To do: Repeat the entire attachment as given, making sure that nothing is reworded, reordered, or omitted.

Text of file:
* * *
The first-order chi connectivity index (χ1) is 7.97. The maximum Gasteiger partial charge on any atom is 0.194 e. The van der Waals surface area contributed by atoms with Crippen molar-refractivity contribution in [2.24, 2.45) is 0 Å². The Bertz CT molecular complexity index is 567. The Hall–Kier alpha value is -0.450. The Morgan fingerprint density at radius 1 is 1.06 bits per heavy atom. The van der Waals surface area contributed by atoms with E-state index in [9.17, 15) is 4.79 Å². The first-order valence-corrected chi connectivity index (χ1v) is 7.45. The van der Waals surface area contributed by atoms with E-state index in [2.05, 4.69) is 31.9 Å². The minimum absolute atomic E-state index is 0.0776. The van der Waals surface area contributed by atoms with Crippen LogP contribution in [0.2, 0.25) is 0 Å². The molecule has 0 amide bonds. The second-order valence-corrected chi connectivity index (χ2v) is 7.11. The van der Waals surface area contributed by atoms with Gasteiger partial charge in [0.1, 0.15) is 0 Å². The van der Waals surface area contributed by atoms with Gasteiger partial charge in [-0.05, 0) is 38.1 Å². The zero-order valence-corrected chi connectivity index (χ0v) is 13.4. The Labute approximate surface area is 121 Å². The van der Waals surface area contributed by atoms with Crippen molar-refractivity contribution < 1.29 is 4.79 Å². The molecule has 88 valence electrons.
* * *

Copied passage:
The first-order chi connectivity index (χ1) is 7.97. The maximum Gasteiger partial charge on any atom is 0.194 e. The van der Waals surface area contributed by atoms with Crippen molar-refractivity contribution in [2.24, 2.45) is 0 Å². The Bertz CT molecular complexity index is 567. The Hall–Kier alpha value is -0.450. The Morgan fingerprint density at radius 1 is 1.06 bits per heavy atom. The van der Waals surface area contributed by atoms with E-state index in [9.17, 15) is 4.79 Å². The first-order valence-corrected chi connectivity index (χ1v) is 7.45. The van der Waals surface area contributed by atoms with E-state index in [2.05, 4.69) is 31.9 Å². The minimum absolute atomic E-state index is 0.0776. The van der Waals surface area contributed by atoms with Crippen LogP contribution in [0.2, 0.25) is 0 Å². The molecule has 0 amide bonds. The second-order valence-corrected chi connectivity index (χ2v) is 7.11. The van der Waals surface area contributed by atoms with Gasteiger partial charge in [0.1, 0.15) is 0 Å². The van der Waals surface area contributed by atoms with Gasteiger partial charge in [-0.05, 0) is 38.1 Å². The zero-order valence-corrected chi connectivity index (χ0v) is 13.4. The Labute approximate surface area is 121 Å². The van der Waals surface area contributed by atoms with Crippen molar-refractivity contribution < 1.29 is 4.79 Å². The molecule has 88 valence electrons.